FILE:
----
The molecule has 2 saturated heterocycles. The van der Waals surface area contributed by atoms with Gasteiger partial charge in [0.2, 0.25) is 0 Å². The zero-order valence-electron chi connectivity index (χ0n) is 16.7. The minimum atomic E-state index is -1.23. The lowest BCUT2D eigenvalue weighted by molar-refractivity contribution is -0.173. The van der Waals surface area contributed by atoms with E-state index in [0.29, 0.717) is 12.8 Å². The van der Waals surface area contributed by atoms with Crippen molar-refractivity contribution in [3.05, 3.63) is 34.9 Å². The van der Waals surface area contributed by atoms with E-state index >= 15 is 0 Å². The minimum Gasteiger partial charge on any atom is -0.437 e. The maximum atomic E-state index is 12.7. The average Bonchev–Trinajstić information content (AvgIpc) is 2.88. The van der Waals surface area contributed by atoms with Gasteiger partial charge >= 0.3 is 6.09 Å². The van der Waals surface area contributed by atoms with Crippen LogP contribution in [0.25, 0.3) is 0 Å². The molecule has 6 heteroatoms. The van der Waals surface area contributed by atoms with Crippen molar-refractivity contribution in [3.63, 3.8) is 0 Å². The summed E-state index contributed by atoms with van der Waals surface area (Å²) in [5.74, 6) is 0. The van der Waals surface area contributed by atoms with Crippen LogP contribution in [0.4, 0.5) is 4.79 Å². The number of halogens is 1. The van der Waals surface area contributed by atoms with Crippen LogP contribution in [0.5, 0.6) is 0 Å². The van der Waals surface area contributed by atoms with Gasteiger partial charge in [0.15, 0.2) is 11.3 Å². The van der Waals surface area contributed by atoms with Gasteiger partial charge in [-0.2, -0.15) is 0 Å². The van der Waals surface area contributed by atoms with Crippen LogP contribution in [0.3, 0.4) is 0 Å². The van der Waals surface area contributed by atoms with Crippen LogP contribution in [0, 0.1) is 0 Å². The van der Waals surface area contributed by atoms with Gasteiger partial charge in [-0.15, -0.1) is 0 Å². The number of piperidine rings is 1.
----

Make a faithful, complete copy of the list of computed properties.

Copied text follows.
The molecule has 2 saturated heterocycles. The van der Waals surface area contributed by atoms with Gasteiger partial charge in [0.2, 0.25) is 0 Å². The zero-order valence-electron chi connectivity index (χ0n) is 16.7. The minimum atomic E-state index is -1.23. The lowest BCUT2D eigenvalue weighted by molar-refractivity contribution is -0.173. The van der Waals surface area contributed by atoms with E-state index in [0.29, 0.717) is 12.8 Å². The van der Waals surface area contributed by atoms with Crippen molar-refractivity contribution in [3.05, 3.63) is 34.9 Å². The van der Waals surface area contributed by atoms with E-state index >= 15 is 0 Å². The minimum Gasteiger partial charge on any atom is -0.437 e. The maximum atomic E-state index is 12.7. The average Bonchev–Trinajstić information content (AvgIpc) is 2.88. The van der Waals surface area contributed by atoms with Gasteiger partial charge >= 0.3 is 6.09 Å². The van der Waals surface area contributed by atoms with Crippen LogP contribution in [0.25, 0.3) is 0 Å². The molecule has 6 heteroatoms. The van der Waals surface area contributed by atoms with Crippen molar-refractivity contribution in [3.63, 3.8) is 0 Å². The summed E-state index contributed by atoms with van der Waals surface area (Å²) in [5.74, 6) is 0. The van der Waals surface area contributed by atoms with Crippen LogP contribution in [0.4, 0.5) is 4.79 Å². The number of halogens is 1. The van der Waals surface area contributed by atoms with Crippen LogP contribution in [0.5, 0.6) is 0 Å². The van der Waals surface area contributed by atoms with Gasteiger partial charge in [0.15, 0.2) is 11.3 Å². The van der Waals surface area contributed by atoms with Gasteiger partial charge in [-0.2, -0.15) is 0 Å². The van der Waals surface area contributed by atoms with Crippen LogP contribution in [0.3, 0.4) is 0 Å². The van der Waals surface area contributed by atoms with Crippen LogP contribution in [0, 0.1) is 0 Å². The van der Waals surface area contributed by atoms with Gasteiger partial charge in [-0.15, -0.1) is 0 Å². The number of piperidine rings is 1.